Fatima keeps references to her biological mother Fowzia to a bare minimum. There are few details of Murtaza’s courtship of Fowzia, which happened at the same time as Shahnawaz’s courtship of Fowzia’s sister Raehana. We are told that Fowzia and Raehana came from a diplomatic family, that Raehana was a Mujahiddeen supporter, that Fowzia was pregnant with Fatima when she married Murtaza and that Najibullah tried to stop the weddings on account of the Mujahiddeen connection. The brothers had a joint wedding reception as they married the sister duo, dressed in khakhis and keffiyehs. Murtaza and Fowzia separated when Fatima was only three. We don’t really get to hear a coherent reason why Fatima doesn’t want to have anything to do with her biological mother, even after her father’s murder or why Fatima has to say that she is ‘scared, frightened even, of my biological mother’.

The struggle between Benazir and Murtaza for the Bhutto legacy started when they were both very young. Both siblings were at Harvard and later Oxford at the same time. Benazir was the aloof, haughty and proud one, always conscious of being a Bhutto and wanting her two younger brothers and younger sister to toe her line. Obviously Murtaza too wanted to be Zulfikar’s heir, though Fatima doesn’t spell it out in as many words. Rather, she says that Murtaza deferred to his elder sister until their ideological differences became too great for them to work together, which happened after Zulfikar’s execution. In Murtaza’s eyes, Benazir was wrong to start participating in the democratic process, something she started doing even before Zia-ul-Haq died. Fatima remembers the conversation. ‘What do you mean, “take part”? Papa said, almost shouting. “You are willing to be Zia’s Prime Minister’. To an outsider, it seems obvious that Benazir did the right thing by taking part in the democratic process rather than fight to oust Zia-ul-Haq, but Fatima genuinely finds so much wrong with so many of Benazir’s actions that at times one gets the feeling that Fatima is nitpicking. Relations between Murtaza and Benazir worsened after Benazir married Asif Ali Zardari.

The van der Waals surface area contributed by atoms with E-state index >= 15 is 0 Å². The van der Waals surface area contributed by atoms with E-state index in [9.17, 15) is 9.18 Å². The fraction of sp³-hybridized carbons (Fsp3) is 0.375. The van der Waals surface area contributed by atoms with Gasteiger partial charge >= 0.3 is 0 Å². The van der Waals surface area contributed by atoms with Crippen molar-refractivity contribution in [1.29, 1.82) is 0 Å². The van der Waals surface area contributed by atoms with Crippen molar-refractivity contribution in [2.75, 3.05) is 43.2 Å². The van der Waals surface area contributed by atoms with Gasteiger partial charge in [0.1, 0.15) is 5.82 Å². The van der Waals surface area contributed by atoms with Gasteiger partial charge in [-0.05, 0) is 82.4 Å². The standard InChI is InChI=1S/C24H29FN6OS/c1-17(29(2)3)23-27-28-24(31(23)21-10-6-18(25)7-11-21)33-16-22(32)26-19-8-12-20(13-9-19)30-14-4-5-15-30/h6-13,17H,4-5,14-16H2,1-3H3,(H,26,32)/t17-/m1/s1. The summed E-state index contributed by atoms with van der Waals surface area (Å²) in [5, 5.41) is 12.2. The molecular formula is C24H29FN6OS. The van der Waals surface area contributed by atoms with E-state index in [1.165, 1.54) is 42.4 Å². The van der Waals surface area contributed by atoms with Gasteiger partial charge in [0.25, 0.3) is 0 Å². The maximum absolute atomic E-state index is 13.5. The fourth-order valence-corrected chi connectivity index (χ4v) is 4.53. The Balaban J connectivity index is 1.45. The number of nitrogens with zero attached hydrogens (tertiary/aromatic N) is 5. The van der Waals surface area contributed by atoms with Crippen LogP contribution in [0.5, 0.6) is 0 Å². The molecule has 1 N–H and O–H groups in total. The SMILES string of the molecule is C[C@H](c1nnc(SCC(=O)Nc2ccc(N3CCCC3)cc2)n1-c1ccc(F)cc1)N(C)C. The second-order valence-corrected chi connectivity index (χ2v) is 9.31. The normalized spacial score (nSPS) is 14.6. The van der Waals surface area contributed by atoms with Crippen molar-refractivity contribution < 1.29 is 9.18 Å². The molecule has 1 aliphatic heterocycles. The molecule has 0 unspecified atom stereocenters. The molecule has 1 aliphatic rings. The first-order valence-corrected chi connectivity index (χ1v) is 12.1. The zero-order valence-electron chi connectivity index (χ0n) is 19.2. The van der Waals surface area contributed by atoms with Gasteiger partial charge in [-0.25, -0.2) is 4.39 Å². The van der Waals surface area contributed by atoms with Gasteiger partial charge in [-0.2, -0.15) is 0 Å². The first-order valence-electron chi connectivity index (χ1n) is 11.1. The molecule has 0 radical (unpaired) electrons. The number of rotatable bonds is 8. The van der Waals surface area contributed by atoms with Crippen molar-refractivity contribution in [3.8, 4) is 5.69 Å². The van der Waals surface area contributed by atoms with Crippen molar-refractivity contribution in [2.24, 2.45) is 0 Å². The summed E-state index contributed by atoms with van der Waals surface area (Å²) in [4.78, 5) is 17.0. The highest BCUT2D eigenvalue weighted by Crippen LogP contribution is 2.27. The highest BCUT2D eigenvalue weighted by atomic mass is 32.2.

Nusrat Bhutto sided with Murtaza as he campaigned for a seat on his return from exile, fighting against his sister's PPP. Loyalty to the leader of the clan is one of the key attributes of a feudal society and Fatima celebrates the loyalty shown to Murtaza and his family by various die-hard Bhutto supporters. Was Benazir entitled to take over Zulfikar’s mantle? Fatima doesn’t think so, especially after Benazir reversed so many of Zulfikar’s policies, in particular his policies of non-alignment and socialism. Though Fatima doesn’t spell it out as such, one gets the distinct feeling that Fatima believes Zulfikar’s politicial lineage ought to have passed only through his eldest son and his descendants. In Fatima’s eyes, her Syrian stepmother Ghinwa who can’t speak Urdu has a greater right to the Bhutto lineage than Benazir! One of Fatima’s biggest grouses is the use of the Bhutto name by Benazir and Zardari. Also, there isn’t a single reference to Fatima’s cousin Bhilawal Zardari Bhutto in the entire 470 page book. I am sure that Fatima doesn’t consider him to be a Bhutto.

Fatima tries to keep her narration neutral and unbiased and she succeeds to a large extent. However, her descriptions of her grandfather Zulfikar Bhutto and father Mir Murtaza Bhutto are a wee bit too flattering. Neither man is shown to have a single blemish, though Fatima does concede that Zulfikar was wrong to have cracked down so hard on Balochi nationalists. Combined with Fatima’s anger towards Benazir and Asif Zardari, such a partisan account at times sounds like a diatribe.